Mumbai, 22 Jan 2021 10:00 IST
The film's important message about blind faith and its repercussions is undermined by director Amol Bhave's heavy-handedness approach.
When the trailer of sound designer-turned-director Amol Bhave's film Peter was released, one couldn't help but notice the film's similarity to the Sandeep Pathak-starrer Idak (2020). Both films revolve around a protagonist who grows fond of a goat that is to be sacrificed by villagers to appease their deity. The only difference being, in Idak, Pathak's character was already aware of the fate awaiting his friend.
Thankfully, the similarities end there. Peter is a completely different film from Idak and Bhave has chosen a much more serious approach to address the important issue of blind faith.
Dhanya (Prem Borhade) is a mischievous yet bright 10-year-old. When his uncle Babaji (Amol Pansare) fails to conceive a child five years into his marriage, the family visits a godman who advises them to offer a goat to the Gods. Dhanya's father (Siddheshwar Siddhesh) and uncle buy a baby goat. Dhanya is tasked with raising the goat, which he happily agrees to do. He soon grows fond of the creature and names it Peter after favourite comic character Peter Parker aka Spider-Man. His family deliberately keeps him in the dark about his friend's fate. Will he eventually discover his family's intentions and will he be able to save the life of his four-legged friend?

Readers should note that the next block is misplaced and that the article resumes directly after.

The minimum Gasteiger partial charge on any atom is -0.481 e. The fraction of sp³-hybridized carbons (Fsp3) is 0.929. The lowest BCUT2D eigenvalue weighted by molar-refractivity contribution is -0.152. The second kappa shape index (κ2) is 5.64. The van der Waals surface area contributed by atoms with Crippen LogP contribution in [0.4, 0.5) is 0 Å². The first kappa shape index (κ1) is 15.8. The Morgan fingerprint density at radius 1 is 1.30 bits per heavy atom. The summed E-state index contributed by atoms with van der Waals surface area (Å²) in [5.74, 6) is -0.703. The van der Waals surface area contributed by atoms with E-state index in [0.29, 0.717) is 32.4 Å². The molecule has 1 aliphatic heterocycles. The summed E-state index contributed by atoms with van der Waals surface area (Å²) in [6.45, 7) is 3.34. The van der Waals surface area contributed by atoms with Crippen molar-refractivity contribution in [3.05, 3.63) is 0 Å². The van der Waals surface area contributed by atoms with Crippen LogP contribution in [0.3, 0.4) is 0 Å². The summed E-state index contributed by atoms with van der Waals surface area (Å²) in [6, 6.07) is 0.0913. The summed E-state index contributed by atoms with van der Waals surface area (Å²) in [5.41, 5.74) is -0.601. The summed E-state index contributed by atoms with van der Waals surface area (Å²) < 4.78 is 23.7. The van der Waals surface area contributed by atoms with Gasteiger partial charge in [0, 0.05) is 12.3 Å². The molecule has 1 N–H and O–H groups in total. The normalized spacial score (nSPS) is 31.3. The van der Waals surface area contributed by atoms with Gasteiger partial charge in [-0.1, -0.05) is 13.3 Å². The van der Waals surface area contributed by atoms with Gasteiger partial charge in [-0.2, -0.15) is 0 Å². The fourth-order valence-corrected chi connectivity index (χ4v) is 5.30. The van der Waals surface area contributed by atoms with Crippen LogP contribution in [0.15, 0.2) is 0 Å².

The first thing you notice while watching the film is the honest attempt by the director and scriptwriters Kishor Namdev, Yogesh Mote to present the problem of blind faith in a realistic manner. Although the end product fails to achieve the desired result it's still a praiseworthy attempt.
Instead of resorting to subtlety, the film sermonizes to the viewer constantly and this spoon-feeding gets irritating after a point.
The film's screenplay, which is a collaborative effort on the part of Bhave, Namdev and Mote, is inconsistent and fails you keep you engaged. Every few minutes, you tend to drift away until an interesting on-screen occurrence pulls you back in. The film keeps tantalizing you with glimpses of what it could have been.
The gradual change of heart experienced by Dhanya's mother (Manisha Bhor) is shown convincingly but the rest of the characters get a raw deal. Be it Sopan or Babaji, they all appear very one-dimensional. Except for Bhor, all the actors have delivered over-the-top performances, which stick out because of the film's otherwise realistic approach. The one thing that stands out is the bond between mother and son. Borhade's performance is also inconsistent. In some scenes, he is very convincing but in others, he seems to be doing a tad too much.
The director had a really good chance to make a hard-hitting realistic film about belief and its impact on people who live in small villages but he squanders the opportunity by bombarding the viewer with his message.
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